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I going to apply to a maths major the coming year and in order to do that, I need to pass the entry test (just so you know my level ain't high).

The question is from a long list of exercises they gave me to get ready for the test:

$Let$ $[n]={1,2,3,....,n}$

How many functions are there from [9] to [7] if every image in the codomain has 3 arguments in the domain? (I translated it from hebrew, I hope I'm correct)

so I thought taking the set $[9]$ and divide it into 3 triplets:

for example:$${(1,2,3),(4,5,6),(7,8,9)}$$ so all possible combinations are $${9 \choose 3}$$

and then I'll try to calculate all possible permutations with $[7]$ which is:

$${9 \choose 3}*\frac{7!}{(7-3)!}$$

I think I made a mistake about how I counted the combinations but I don't have any solutions to check myself (silly I know), is it correct?

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Your answer is incorrect.

Strategy: A function is determined by choosing which elements in the domain map to which elements in the codomain. We choose three elements in the codomain to be in the range, then choose which three elements of the domain map to each image in the range.

  1. Choose three of the seven elements in the codomain to be in the range.
  2. Choose which three of the nine elements in the domain map to the smallest of the three images in the range.
  3. Choose which three of the six remaining elements in the domain map to the next smallest image in the range.
  4. Assign all three of the remaining elements to map to the largest image in the range.

$$\binom{7}{3}\binom{9}{3}\binom{6}{3}\binom{3}{3}$$

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  • $\begingroup$ Unfortunately, I didn't really get why should I choose 3 of 9 elements in the domain to map to the smallest of three images in the range. How does that help to get all possible permutations? $\endgroup$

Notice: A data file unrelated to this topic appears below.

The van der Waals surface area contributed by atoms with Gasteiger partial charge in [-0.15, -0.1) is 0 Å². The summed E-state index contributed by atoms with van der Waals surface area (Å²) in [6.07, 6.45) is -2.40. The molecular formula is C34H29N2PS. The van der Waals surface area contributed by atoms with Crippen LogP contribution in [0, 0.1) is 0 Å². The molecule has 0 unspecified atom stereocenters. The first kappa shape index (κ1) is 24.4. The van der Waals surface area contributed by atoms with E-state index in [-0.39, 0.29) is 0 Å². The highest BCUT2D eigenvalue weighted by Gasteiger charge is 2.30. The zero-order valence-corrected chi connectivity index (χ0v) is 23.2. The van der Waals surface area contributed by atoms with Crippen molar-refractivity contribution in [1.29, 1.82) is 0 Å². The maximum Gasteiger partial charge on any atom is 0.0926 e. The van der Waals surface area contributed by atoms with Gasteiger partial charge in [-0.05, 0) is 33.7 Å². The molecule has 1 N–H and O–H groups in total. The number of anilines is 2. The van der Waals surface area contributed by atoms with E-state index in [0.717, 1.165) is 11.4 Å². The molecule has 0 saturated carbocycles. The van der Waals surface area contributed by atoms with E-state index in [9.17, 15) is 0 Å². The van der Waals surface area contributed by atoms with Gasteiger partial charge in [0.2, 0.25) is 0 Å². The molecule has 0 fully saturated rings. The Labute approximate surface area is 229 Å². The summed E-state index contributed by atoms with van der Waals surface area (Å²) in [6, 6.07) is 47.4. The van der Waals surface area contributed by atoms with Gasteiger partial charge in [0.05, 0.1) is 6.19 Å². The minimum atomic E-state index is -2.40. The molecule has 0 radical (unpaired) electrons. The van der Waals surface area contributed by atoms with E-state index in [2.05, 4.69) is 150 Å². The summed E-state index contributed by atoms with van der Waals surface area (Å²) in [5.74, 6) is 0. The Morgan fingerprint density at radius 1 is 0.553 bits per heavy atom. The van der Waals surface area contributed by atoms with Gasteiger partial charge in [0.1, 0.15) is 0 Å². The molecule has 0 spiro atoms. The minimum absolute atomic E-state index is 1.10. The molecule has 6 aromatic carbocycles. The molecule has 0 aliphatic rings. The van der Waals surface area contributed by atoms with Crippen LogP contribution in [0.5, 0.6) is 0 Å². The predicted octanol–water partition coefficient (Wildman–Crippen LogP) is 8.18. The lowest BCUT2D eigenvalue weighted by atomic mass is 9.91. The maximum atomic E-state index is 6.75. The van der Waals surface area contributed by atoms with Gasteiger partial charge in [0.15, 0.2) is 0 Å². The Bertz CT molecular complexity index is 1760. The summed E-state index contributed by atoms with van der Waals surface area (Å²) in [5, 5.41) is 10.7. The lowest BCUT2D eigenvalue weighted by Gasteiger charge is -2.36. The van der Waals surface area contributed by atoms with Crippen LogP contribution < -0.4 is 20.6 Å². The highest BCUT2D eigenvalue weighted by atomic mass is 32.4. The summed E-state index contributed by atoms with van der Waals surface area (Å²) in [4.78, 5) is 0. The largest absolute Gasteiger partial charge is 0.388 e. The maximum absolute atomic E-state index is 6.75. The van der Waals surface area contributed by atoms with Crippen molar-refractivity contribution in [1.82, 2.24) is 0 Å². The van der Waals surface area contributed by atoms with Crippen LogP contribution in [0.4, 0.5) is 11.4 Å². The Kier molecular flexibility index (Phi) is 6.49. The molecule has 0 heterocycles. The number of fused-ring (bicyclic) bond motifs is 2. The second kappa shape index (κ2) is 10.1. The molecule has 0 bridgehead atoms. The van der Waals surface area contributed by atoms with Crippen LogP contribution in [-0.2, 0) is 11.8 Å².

– user565804
    Jun 6 '18 at 13:10
  • $\begingroup$ You have to decide which elements in the domain map to which elements in the range. $\endgroup$ Jun 6 '18 at 13:17
  • $\begingroup$ ok, I understand what happens in your strategy but it's hard for me to see how it correlates to the combinatorics, maybe I'll understand better if you'll explain it in a more formal way? $\endgroup$
    – user565804
    Jun 6 '18 at 13:33
  • $\begingroup$ Now I noticed your spoiler, should help, I'll dig into it now. $\endgroup$
    – user565804
    Jun 7 '18 at 5:49
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There is no need of ordering. A quite formal approach would be by the mean of combinatorial species. The general species associated to this sort of problem is :

$$ E(E(X).Y).E(Y) $$

reading such a formula requires similar skills to writing a strategy. The advantage is that we solve all this kind of problems at a time.

coming back, we have to consider objects like {1,2,3}-A, {4,5,6}-B, {7,8,9}-C and {D,E,F,G}

Overall we get a new formula :

$$ 3(3(X).Y).4(Y) $$

where for eg 3(chickens) stands for three chickens.

Passing to e.g.f. one has

$$ \frac {1} {3!} (\frac {x^3}{3!} y)^3. \frac {y^4} {4!} $$

after calculus we got the sollution that is the coefficient of the e.g.f : $$ 58880 .\frac {x^9}{9!}. \frac {y^7}{7!} $$

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